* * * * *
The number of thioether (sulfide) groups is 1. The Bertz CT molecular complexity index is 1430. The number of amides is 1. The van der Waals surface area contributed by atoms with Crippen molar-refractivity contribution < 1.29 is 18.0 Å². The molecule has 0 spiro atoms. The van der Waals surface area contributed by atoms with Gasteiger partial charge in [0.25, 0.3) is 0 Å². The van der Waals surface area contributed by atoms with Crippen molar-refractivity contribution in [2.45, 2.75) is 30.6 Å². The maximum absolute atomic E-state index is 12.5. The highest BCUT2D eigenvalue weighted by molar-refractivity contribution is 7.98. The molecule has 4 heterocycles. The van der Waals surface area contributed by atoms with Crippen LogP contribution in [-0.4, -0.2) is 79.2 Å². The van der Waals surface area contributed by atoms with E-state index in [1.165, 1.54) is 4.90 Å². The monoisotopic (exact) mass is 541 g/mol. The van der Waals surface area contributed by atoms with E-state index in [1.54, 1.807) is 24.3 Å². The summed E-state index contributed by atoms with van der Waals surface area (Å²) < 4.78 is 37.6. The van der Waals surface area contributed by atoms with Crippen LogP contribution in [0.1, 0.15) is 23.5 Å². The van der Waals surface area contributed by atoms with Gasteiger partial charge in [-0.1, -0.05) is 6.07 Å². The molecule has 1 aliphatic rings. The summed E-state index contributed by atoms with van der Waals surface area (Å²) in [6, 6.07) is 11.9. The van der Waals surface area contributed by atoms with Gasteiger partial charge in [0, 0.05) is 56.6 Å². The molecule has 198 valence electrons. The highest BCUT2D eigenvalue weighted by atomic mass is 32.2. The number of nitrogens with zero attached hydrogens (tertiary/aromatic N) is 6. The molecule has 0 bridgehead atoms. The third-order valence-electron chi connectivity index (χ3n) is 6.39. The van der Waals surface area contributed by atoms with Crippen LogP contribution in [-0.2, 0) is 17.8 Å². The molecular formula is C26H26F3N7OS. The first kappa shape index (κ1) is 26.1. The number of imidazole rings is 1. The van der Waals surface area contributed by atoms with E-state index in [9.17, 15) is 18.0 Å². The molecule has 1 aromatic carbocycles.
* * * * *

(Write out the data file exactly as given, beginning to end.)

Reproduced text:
The number of thioether (sulfide) groups is 1. The Bertz CT molecular complexity index is 1430. The number of amides is 1. The van der Waals surface area contributed by atoms with Crippen molar-refractivity contribution < 1.29 is 18.0 Å². The molecule has 0 spiro atoms. The van der Waals surface area contributed by atoms with Gasteiger partial charge in [0.25, 0.3) is 0 Å². The van der Waals surface area contributed by atoms with Crippen molar-refractivity contribution in [2.45, 2.75) is 30.6 Å². The maximum absolute atomic E-state index is 12.5. The highest BCUT2D eigenvalue weighted by molar-refractivity contribution is 7.98. The molecule has 4 heterocycles. The van der Waals surface area contributed by atoms with Crippen LogP contribution in [-0.4, -0.2) is 79.2 Å². The van der Waals surface area contributed by atoms with E-state index in [1.165, 1.54) is 4.90 Å². The monoisotopic (exact) mass is 541 g/mol. The van der Waals surface area contributed by atoms with E-state index in [1.54, 1.807) is 24.3 Å². The summed E-state index contributed by atoms with van der Waals surface area (Å²) < 4.78 is 37.6. The van der Waals surface area contributed by atoms with Crippen LogP contribution in [0.1, 0.15) is 23.5 Å². The van der Waals surface area contributed by atoms with Gasteiger partial charge in [-0.1, -0.05) is 6.07 Å². The molecule has 1 aliphatic rings. The summed E-state index contributed by atoms with van der Waals surface area (Å²) in [6, 6.07) is 11.9. The van der Waals surface area contributed by atoms with Gasteiger partial charge in [0, 0.05) is 56.6 Å². The molecule has 198 valence electrons. The highest BCUT2D eigenvalue weighted by atomic mass is 32.2. The number of nitrogens with zero attached hydrogens (tertiary/aromatic N) is 6. The molecule has 0 bridgehead atoms. The third-order valence-electron chi connectivity index (χ3n) is 6.39. The van der Waals surface area contributed by atoms with Crippen LogP contribution in [-0.2, 0) is 17.8 Å². The molecular formula is C26H26F3N7OS. The first kappa shape index (κ1) is 26.1. The number of imidazole rings is 1. The van der Waals surface area contributed by atoms with E-state index in [9.17, 15) is 18.0 Å². The molecule has 1 aromatic carbocycles.